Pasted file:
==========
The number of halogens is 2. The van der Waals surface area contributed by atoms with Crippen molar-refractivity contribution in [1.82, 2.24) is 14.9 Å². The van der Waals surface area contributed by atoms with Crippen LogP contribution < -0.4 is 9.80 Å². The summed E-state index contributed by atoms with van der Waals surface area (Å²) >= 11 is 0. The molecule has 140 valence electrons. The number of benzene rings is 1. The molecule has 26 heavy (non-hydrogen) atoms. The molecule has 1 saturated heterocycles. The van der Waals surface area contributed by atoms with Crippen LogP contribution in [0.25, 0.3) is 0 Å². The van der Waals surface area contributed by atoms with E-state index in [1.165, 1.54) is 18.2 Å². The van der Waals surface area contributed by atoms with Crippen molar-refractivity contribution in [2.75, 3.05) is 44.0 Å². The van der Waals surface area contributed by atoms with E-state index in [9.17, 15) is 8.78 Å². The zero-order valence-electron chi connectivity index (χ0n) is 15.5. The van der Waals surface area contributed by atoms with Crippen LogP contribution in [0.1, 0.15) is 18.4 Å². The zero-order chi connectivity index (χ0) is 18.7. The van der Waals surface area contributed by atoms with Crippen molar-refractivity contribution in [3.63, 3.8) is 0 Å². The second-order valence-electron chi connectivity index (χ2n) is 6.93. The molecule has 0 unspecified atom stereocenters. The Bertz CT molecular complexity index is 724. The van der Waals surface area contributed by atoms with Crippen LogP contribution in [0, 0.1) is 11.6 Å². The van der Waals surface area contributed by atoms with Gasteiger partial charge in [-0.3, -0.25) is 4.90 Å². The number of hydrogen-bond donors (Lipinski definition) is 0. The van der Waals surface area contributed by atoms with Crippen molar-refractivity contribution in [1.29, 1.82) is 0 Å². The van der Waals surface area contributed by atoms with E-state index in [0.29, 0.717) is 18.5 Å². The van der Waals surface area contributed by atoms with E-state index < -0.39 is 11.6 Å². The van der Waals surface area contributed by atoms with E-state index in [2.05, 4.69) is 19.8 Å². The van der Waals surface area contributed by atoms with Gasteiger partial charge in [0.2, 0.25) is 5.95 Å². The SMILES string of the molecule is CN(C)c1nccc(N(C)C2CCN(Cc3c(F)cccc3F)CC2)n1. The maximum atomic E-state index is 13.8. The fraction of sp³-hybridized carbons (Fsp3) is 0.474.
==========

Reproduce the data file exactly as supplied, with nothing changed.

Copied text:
The number of halogens is 2. The van der Waals surface area contributed by atoms with Crippen molar-refractivity contribution in [1.82, 2.24) is 14.9 Å². The van der Waals surface area contributed by atoms with Crippen LogP contribution < -0.4 is 9.80 Å². The summed E-state index contributed by atoms with van der Waals surface area (Å²) >= 11 is 0. The molecule has 140 valence electrons. The number of benzene rings is 1. The molecule has 26 heavy (non-hydrogen) atoms. The molecule has 1 saturated heterocycles. The van der Waals surface area contributed by atoms with Crippen LogP contribution in [0.25, 0.3) is 0 Å². The van der Waals surface area contributed by atoms with E-state index in [1.165, 1.54) is 18.2 Å². The van der Waals surface area contributed by atoms with Crippen molar-refractivity contribution in [2.75, 3.05) is 44.0 Å². The van der Waals surface area contributed by atoms with E-state index in [9.17, 15) is 8.78 Å². The zero-order valence-electron chi connectivity index (χ0n) is 15.5. The van der Waals surface area contributed by atoms with Crippen LogP contribution in [0.1, 0.15) is 18.4 Å². The zero-order chi connectivity index (χ0) is 18.7. The van der Waals surface area contributed by atoms with Crippen molar-refractivity contribution in [3.63, 3.8) is 0 Å². The second-order valence-electron chi connectivity index (χ2n) is 6.93. The molecule has 0 unspecified atom stereocenters. The Bertz CT molecular complexity index is 724. The van der Waals surface area contributed by atoms with Crippen LogP contribution in [0, 0.1) is 11.6 Å². The van der Waals surface area contributed by atoms with Gasteiger partial charge in [-0.3, -0.25) is 4.90 Å². The number of hydrogen-bond donors (Lipinski definition) is 0. The van der Waals surface area contributed by atoms with Crippen molar-refractivity contribution in [1.29, 1.82) is 0 Å². The van der Waals surface area contributed by atoms with E-state index in [0.29, 0.717) is 18.5 Å². The van der Waals surface area contributed by atoms with E-state index < -0.39 is 11.6 Å². The van der Waals surface area contributed by atoms with E-state index in [2.05, 4.69) is 19.8 Å². The van der Waals surface area contributed by atoms with Gasteiger partial charge in [0.2, 0.25) is 5.95 Å². The SMILES string of the molecule is CN(C)c1nccc(N(C)C2CCN(Cc3c(F)cccc3F)CC2)n1. The maximum atomic E-state index is 13.8. The fraction of sp³-hybridized carbons (Fsp3) is 0.474.